Another new service being planned is a platform to trade managed funds, and a third is PureMatch, an ultra-fast trading service to lure high-frequency traders who seek to arbitrage between fleeting differences in stock prices on multiple exchanges - a market segment Chi-X is believed to be targeting.

Regular readers of this column would also be aware that ASIC will likely soon be granted fresh and enhanced powers to police the market, including tapping of telephones and covert tracking of emails in order to detect insider trading, rigging and market manipulation, and that the penalties for such crimes have been significantly raised - the maximum jail sentence, for example, will be doubled to 10 years (BT, Hock Lock Siew, Feb 9, ‘Governance will work only with solid deterrence’).

ASX, meanwhile, has been left with only a bare minimum of regulatory powers - mainly enforcement of its own listing rules, including those on continuous disclosure, rights issues and capital raisings. It is estimated the loss of regulatory powers will cost ASX between A$7 million and A$11 million (S$8.8 million to S$13.8 million), including redundancy costs for up to 20 staff and amortisation of its now-redundant surveillance software.

Guanyu 道 said...

Unfair to new entrants

Note that the transfer of the bulk of regulatory, investigative and enforcement powers to an independent body is entirely logical in an environment where competing exchanges are allowed to enter the market since it would be unfair to new exchange entrants if the incumbent also wields supervisory powers. Similarly, it would be difficult to expect a profit- driven regulator to impose the necessary discipline on companies if alternative listing platforms exist for those companies. In Singapore’s case, a move towards this set-up depends on whether the local market is considered large enough to accommodate more competition and whether the entry of alternative exchanges would benefit the end-customer.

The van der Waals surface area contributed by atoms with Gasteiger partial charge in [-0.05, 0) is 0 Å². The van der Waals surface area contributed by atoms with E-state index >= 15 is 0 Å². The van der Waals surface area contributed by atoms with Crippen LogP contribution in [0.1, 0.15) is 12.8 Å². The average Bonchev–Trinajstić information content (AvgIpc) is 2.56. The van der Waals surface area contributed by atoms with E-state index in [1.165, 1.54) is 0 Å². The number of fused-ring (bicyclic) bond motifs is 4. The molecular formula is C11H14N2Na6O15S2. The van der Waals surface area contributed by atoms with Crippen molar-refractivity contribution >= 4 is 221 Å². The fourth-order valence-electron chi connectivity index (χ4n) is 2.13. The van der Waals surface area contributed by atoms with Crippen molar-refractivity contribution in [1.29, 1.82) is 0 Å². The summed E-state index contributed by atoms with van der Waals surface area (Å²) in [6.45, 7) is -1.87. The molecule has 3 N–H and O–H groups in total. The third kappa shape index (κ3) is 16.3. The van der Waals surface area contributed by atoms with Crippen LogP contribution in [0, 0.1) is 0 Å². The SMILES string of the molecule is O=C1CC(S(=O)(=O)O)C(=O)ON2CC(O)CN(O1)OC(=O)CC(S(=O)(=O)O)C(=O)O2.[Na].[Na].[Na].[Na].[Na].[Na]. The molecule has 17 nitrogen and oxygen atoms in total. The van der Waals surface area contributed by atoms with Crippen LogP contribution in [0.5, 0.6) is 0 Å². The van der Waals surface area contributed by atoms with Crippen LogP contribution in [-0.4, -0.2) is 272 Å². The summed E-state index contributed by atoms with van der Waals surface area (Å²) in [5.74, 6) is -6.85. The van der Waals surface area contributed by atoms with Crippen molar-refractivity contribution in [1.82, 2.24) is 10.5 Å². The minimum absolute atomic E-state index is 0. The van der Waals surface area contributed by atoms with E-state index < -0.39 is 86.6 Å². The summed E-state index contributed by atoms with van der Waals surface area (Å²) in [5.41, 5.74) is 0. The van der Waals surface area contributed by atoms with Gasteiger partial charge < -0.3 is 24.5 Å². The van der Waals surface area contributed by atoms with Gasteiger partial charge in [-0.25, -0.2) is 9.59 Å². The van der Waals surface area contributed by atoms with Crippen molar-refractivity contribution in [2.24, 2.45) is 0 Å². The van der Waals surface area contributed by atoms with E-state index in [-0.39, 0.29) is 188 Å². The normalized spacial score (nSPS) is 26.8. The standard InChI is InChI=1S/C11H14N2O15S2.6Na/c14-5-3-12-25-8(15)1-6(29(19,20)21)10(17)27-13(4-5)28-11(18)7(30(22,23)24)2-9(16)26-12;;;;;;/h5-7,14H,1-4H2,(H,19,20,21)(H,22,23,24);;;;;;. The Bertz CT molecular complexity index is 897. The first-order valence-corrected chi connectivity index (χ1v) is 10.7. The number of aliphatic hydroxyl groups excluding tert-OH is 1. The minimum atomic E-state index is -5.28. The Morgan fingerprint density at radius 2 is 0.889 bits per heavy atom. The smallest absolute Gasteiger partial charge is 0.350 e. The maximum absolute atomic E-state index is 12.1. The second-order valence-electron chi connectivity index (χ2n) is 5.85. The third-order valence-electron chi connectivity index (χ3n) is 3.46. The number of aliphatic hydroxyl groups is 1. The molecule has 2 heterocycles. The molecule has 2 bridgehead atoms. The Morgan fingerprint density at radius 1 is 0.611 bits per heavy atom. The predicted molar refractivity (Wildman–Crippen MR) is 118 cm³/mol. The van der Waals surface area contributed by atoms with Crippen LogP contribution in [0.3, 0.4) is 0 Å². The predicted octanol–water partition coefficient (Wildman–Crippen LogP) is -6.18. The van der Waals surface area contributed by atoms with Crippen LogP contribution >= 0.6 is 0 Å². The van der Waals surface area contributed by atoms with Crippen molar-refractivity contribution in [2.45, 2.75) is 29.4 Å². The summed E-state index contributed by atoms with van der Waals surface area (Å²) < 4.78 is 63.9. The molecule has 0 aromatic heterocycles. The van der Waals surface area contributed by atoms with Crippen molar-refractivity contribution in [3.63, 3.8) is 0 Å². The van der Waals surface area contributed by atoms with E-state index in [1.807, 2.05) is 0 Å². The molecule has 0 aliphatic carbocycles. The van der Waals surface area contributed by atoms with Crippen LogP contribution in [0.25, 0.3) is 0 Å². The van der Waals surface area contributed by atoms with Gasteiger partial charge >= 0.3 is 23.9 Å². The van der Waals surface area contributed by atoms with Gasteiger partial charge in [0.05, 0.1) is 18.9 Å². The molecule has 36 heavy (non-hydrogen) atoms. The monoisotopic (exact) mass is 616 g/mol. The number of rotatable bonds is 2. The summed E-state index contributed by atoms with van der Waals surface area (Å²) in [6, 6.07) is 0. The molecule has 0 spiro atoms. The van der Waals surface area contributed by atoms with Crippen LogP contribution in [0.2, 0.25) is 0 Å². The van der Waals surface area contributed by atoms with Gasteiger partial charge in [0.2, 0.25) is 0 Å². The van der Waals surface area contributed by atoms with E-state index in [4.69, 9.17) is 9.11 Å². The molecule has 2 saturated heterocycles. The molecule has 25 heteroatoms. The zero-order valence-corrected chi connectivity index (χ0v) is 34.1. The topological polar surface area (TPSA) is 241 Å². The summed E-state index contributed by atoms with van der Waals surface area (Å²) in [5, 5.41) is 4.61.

Potential does exist; for example, because of a reliance on an archaic and inefficient trading mode known as contra trading, where no capital is required when purchasing stocks, Singapore brokerage rates are uncompetitively high in order to cover credit risk (some might argue they are not high enough). As such, there has to be plenty of room for lower-cost, more efficient alternative broking models.

Much would also depend on whether the government is prepared to significantly augment the powers of any new, independent market regulator by increasing the penalties for market crimes and, more importantly, whether that regulator would have the gumption to take the necessary hardline approach to supervision. ASIC, for example, has shown that it is more than willing to undertake market-unfriendly but firm regulatory steps - for example, in the past few months it has pursued court actions against company directors, issued a discussion paper on whether rumours should be regulated and is looking to make brokers sign confidentiality agreements when assisting companies in capital raisings.

Competition is the next logical step in an evolving market, and this has meant the book on regulatory best practice is being rewritten in other developed markets. Hopefully, this will provide plenty of food for thought for SGX, MAS and anyone with an interest in strengthening the Singapore regulatory and governance framework.